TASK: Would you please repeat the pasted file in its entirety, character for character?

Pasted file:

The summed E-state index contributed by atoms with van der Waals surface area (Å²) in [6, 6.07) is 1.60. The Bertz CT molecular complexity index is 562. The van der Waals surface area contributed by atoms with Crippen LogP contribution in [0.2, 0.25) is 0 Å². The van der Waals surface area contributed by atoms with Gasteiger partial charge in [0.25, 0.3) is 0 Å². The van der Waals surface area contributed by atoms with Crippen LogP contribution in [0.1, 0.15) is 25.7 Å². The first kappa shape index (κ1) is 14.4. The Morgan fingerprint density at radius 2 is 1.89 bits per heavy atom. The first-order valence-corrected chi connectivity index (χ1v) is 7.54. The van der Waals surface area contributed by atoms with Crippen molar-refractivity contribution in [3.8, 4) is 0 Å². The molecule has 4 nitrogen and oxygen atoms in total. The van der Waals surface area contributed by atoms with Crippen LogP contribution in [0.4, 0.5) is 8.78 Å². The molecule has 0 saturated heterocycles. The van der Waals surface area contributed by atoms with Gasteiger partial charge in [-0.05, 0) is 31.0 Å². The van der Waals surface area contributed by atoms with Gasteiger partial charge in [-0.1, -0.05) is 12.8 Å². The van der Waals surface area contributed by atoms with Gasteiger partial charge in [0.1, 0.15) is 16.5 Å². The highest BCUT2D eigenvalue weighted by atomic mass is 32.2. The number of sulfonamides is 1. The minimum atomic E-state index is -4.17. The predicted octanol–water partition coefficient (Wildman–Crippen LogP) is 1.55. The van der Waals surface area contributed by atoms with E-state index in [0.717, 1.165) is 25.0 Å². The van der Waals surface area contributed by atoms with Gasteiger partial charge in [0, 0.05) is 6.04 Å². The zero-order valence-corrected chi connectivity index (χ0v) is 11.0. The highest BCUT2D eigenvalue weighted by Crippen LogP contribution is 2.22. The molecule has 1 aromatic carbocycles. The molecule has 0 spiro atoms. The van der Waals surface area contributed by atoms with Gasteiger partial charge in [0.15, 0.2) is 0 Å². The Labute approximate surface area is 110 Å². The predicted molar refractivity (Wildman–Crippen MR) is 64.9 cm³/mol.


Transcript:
The summed E-state index contributed by atoms with van der Waals surface area (Å²) in [6, 6.07) is 1.60. The Bertz CT molecular complexity index is 562. The van der Waals surface area contributed by atoms with Crippen LogP contribution in [0.2, 0.25) is 0 Å². The van der Waals surface area contributed by atoms with Gasteiger partial charge in [0.25, 0.3) is 0 Å². The van der Waals surface area contributed by atoms with Crippen LogP contribution in [0.1, 0.15) is 25.7 Å². The first kappa shape index (κ1) is 14.4. The Morgan fingerprint density at radius 2 is 1.89 bits per heavy atom. The first-order valence-corrected chi connectivity index (χ1v) is 7.54. The van der Waals surface area contributed by atoms with Crippen molar-refractivity contribution in [3.8, 4) is 0 Å². The molecule has 4 nitrogen and oxygen atoms in total. The van der Waals surface area contributed by atoms with Crippen LogP contribution in [0.4, 0.5) is 8.78 Å². The molecule has 0 saturated heterocycles. The van der Waals surface area contributed by atoms with Gasteiger partial charge in [-0.05, 0) is 31.0 Å². The van der Waals surface area contributed by atoms with Gasteiger partial charge in [-0.1, -0.05) is 12.8 Å². The van der Waals surface area contributed by atoms with Gasteiger partial charge in [0.1, 0.15) is 16.5 Å². The highest BCUT2D eigenvalue weighted by atomic mass is 32.2. The number of sulfonamides is 1. The minimum atomic E-state index is -4.17. The predicted octanol–water partition coefficient (Wildman–Crippen LogP) is 1.55. The van der Waals surface area contributed by atoms with E-state index in [0.717, 1.165) is 25.0 Å². The van der Waals surface area contributed by atoms with Gasteiger partial charge in [0, 0.05) is 6.04 Å². The zero-order valence-corrected chi connectivity index (χ0v) is 11.0. The highest BCUT2D eigenvalue weighted by Crippen LogP contribution is 2.22. The molecule has 1 aromatic carbocycles. The molecule has 0 spiro atoms. The van der Waals surface area contributed by atoms with Gasteiger partial charge in [0.15, 0.2) is 0 Å². The Labute approximate surface area is 110 Å². The predicted molar refractivity (Wildman–Crippen MR) is 64.9 cm³/mol.